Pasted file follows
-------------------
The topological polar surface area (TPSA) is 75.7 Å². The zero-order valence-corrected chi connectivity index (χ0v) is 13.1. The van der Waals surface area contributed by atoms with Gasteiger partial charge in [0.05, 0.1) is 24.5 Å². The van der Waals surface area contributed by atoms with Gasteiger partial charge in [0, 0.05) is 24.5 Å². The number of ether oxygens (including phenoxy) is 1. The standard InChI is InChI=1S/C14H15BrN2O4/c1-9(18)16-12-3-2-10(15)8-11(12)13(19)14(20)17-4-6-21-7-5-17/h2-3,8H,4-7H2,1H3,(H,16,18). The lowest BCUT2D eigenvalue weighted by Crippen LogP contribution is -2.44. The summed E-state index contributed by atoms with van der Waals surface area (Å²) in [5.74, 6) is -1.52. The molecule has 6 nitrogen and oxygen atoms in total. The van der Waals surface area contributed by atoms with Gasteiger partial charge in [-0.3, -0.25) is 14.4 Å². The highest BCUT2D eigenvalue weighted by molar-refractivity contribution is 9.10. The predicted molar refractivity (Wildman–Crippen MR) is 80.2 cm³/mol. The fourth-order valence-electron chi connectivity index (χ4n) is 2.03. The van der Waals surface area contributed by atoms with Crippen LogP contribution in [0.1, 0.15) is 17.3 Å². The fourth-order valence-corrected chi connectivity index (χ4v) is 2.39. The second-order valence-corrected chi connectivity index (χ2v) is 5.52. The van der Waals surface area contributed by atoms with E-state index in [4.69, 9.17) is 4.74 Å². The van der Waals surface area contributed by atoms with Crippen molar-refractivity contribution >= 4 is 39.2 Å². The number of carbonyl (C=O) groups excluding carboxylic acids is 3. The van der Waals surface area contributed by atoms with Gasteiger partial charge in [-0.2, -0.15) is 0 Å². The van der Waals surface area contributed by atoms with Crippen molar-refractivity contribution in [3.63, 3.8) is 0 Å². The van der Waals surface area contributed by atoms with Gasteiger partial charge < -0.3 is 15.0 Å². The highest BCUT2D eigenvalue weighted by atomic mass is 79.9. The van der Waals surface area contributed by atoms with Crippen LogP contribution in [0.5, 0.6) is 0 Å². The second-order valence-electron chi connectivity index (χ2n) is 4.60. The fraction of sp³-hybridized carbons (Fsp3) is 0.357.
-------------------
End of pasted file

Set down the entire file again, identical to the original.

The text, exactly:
The topological polar surface area (TPSA) is 75.7 Å². The zero-order valence-corrected chi connectivity index (χ0v) is 13.1. The van der Waals surface area contributed by atoms with Gasteiger partial charge in [0.05, 0.1) is 24.5 Å². The van der Waals surface area contributed by atoms with Gasteiger partial charge in [0, 0.05) is 24.5 Å². The number of ether oxygens (including phenoxy) is 1. The standard InChI is InChI=1S/C14H15BrN2O4/c1-9(18)16-12-3-2-10(15)8-11(12)13(19)14(20)17-4-6-21-7-5-17/h2-3,8H,4-7H2,1H3,(H,16,18). The lowest BCUT2D eigenvalue weighted by Crippen LogP contribution is -2.44. The summed E-state index contributed by atoms with van der Waals surface area (Å²) in [5.74, 6) is -1.52. The molecule has 6 nitrogen and oxygen atoms in total. The van der Waals surface area contributed by atoms with Gasteiger partial charge in [-0.3, -0.25) is 14.4 Å². The highest BCUT2D eigenvalue weighted by molar-refractivity contribution is 9.10. The predicted molar refractivity (Wildman–Crippen MR) is 80.2 cm³/mol. The fourth-order valence-electron chi connectivity index (χ4n) is 2.03. The van der Waals surface area contributed by atoms with Crippen LogP contribution in [0.1, 0.15) is 17.3 Å². The fourth-order valence-corrected chi connectivity index (χ4v) is 2.39. The second-order valence-corrected chi connectivity index (χ2v) is 5.52. The van der Waals surface area contributed by atoms with E-state index in [4.69, 9.17) is 4.74 Å². The van der Waals surface area contributed by atoms with Crippen molar-refractivity contribution >= 4 is 39.2 Å². The number of carbonyl (C=O) groups excluding carboxylic acids is 3. The van der Waals surface area contributed by atoms with Gasteiger partial charge in [-0.2, -0.15) is 0 Å². The van der Waals surface area contributed by atoms with Crippen molar-refractivity contribution in [3.63, 3.8) is 0 Å². The van der Waals surface area contributed by atoms with Gasteiger partial charge < -0.3 is 15.0 Å². The highest BCUT2D eigenvalue weighted by atomic mass is 79.9. The van der Waals surface area contributed by atoms with Crippen LogP contribution in [0.5, 0.6) is 0 Å². The second-order valence-electron chi connectivity index (χ2n) is 4.60. The fraction of sp³-hybridized carbons (Fsp3) is 0.357.